"We're not tolerating this in Orange County," Jacobs said. "It's not just a public-safety issue … this state, this community, cannot afford the continued reputation that we've developed in a very short period of time."
Database debuts in fall
Though it will be significantly behind schedule, Florida's Prescription Drug Monitoring Program is slated to debut in October. Supporters say it is one of the best tools for combating the prescription-drug epidemic.
Law enforcers say it will discourage doctor shopping and help officials catch doctors who overprescribe. The lack of one, until now, has fostered Florida's reputation as a state where dangerous, addictive prescription drugs are easy to come by.
Here's how the PDMP works: Anytime a prescription is dispensed for certain powerful, addictive pain and sedative medications, the doctor and the patient's name are entered into the database. Just the notion that the names and drugs are being tracked can serve as a deterrent, local and state officials say.
Scott's initial opposition to the PDMP outraged many across Florida and the nation.
"I, along with a host of national leaders, have expressed our continued frustration that an inordinate number of the drugs on Main Streets around the country are heralding from South Florida," said U.S. Rep. Hal Rogers, a Republican from Kentucky, the state that leads the nation in the nonmedical use of prescription drugs. "Florida's participation will be vital to the success of our nation in fighting this problem. We need to shut down this pipeline across state lines, and it is vital for Florida to move forward with its PDMP."
Many states — including Kentucky, Ohio and Tennessee — have PDMPs; public officials there have lamented that their residents can come to Florida, where their drug purchases are not tracked.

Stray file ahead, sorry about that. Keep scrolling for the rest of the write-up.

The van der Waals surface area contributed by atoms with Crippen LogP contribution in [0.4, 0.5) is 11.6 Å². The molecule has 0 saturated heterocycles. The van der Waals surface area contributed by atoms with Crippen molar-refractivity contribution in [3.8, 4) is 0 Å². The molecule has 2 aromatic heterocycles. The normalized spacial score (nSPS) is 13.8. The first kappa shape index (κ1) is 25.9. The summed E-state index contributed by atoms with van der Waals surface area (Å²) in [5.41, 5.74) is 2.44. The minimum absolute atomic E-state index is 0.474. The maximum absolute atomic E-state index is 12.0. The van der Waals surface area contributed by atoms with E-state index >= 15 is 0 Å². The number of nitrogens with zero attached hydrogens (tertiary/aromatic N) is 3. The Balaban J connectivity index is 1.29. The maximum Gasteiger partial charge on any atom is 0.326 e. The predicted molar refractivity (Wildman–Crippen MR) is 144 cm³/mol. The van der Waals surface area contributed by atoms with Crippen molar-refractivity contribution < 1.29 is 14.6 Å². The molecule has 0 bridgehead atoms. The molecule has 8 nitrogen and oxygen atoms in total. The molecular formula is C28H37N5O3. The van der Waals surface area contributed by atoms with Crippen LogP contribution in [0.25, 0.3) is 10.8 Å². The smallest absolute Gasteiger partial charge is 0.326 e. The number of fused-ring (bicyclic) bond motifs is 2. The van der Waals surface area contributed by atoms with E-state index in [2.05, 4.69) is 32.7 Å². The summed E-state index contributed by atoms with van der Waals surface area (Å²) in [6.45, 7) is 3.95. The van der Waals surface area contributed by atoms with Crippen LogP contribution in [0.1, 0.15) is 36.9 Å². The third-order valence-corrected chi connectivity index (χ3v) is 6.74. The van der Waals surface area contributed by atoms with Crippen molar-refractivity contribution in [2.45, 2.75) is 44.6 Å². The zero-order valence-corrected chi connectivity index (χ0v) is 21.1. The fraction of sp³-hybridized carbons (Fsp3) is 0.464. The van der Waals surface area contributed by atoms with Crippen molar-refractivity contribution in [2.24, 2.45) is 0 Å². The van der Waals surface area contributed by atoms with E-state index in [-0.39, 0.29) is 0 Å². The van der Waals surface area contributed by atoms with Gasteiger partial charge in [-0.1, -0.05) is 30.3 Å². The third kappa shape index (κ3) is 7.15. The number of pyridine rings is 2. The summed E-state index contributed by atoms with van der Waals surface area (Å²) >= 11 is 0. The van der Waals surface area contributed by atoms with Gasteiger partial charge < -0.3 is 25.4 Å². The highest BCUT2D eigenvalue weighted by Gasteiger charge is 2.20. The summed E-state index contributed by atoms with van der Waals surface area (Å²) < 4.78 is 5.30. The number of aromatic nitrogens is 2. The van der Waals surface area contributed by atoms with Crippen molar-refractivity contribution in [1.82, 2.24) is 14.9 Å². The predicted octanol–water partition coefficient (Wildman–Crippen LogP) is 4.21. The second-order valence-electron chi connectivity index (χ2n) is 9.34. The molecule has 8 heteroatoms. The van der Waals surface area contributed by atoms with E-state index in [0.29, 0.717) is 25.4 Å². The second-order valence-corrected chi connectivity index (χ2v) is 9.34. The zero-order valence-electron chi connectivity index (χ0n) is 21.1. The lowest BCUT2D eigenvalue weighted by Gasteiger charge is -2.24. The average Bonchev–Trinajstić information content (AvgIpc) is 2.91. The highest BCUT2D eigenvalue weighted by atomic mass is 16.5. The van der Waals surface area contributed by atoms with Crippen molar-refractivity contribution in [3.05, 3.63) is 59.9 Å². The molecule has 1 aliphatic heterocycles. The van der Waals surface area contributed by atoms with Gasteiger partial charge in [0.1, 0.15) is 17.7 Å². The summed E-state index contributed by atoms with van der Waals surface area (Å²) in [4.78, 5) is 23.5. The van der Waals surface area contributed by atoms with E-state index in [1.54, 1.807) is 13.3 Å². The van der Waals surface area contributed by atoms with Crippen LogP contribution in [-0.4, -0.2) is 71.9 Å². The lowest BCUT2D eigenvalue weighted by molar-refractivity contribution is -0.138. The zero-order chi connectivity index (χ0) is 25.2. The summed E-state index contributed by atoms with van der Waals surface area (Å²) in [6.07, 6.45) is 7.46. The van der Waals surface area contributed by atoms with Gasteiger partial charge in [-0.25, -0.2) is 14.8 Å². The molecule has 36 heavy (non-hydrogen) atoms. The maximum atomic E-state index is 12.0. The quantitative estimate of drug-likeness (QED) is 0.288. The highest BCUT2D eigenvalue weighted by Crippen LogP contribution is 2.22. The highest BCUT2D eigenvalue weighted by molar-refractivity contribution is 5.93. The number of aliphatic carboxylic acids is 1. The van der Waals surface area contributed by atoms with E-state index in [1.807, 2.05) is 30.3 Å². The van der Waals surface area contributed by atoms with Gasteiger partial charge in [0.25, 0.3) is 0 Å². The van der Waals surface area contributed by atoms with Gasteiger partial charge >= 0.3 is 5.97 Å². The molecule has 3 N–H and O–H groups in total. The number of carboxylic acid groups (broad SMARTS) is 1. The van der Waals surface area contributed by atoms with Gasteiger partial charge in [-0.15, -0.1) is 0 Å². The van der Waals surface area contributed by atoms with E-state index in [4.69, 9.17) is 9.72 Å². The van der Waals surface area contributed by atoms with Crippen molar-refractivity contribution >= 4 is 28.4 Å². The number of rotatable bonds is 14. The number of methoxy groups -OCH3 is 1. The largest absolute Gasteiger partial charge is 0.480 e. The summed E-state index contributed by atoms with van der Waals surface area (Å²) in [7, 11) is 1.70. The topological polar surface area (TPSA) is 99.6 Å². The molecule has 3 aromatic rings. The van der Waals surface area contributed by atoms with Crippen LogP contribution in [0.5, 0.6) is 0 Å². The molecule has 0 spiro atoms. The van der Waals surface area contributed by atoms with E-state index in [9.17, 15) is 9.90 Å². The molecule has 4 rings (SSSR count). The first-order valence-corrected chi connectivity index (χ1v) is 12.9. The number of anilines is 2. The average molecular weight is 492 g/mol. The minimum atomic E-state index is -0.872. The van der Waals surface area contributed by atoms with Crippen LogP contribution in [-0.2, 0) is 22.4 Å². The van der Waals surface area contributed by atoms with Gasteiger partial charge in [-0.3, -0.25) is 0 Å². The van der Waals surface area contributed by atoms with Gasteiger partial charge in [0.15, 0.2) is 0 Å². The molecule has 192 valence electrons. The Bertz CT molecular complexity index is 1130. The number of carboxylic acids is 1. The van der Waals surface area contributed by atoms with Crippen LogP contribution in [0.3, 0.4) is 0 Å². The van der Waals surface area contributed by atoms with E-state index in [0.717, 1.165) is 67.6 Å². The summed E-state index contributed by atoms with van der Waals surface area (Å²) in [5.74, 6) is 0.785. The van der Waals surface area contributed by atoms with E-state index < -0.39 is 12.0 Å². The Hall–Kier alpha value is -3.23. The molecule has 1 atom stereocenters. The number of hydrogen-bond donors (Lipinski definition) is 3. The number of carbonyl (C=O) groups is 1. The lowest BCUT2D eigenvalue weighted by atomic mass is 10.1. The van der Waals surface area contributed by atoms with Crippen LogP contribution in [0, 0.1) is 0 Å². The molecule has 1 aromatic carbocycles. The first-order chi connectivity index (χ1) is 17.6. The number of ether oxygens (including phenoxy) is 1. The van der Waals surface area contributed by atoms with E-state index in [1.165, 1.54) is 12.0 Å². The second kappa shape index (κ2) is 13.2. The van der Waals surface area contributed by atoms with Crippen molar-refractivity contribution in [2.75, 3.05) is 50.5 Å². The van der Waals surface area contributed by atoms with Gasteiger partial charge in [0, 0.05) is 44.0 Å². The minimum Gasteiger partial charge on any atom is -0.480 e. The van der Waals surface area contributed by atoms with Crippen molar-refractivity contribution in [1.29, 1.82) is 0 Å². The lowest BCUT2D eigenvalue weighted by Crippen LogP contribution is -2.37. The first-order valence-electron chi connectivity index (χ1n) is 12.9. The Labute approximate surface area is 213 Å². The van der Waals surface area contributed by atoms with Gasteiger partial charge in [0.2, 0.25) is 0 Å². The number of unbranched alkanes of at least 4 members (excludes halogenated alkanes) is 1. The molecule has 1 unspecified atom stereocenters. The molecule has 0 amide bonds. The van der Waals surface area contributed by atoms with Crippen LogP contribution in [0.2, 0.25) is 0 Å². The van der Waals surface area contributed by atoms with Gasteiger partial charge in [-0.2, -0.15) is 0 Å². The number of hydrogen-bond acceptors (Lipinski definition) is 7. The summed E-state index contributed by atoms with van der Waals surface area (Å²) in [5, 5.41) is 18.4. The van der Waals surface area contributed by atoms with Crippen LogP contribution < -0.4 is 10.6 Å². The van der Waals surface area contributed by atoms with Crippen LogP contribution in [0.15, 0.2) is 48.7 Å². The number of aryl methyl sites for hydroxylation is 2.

Florida Attorney General Pam Bondi, a former prosecutor elected to office in November, has championed the PDMP and tougher penalties for pill-mill operators and rogue doctors.
"The prescription-drug crisis is a tragic and far-reaching drug epidemic that Florida and many other states are facing," Bondi said. "Unfortunately, children and teenagers think that because these drugs are legal that they are not dangerous. Drugs like oxycodone … have surpassed illicit drugs in killing our youth."
Noting the rising death toll, some prosecutors across the country, including in South Florida, have charged doctors with murder when their prescriptions are linked to fatal overdoses. Prosecutors in some other states, including Nevada, have done this as well, though it is by no means a widespread practice.
It's a concept that Lamar said he would consider here — when he has the perfect case.
Central Florida law enforcement and the Medical Examiner's Office already know which doctors are associated with fatal overdoses.
When someone dies, the responding agencies gather clues — sometimes it's as obvious as a pill bottle or prescription. But the cases are complicated, and many thresholds have to be met before Lamar is willing to take that next step.
"It is murder," Lamar said. "These people don't die by a gunshot. They die by going to sleep."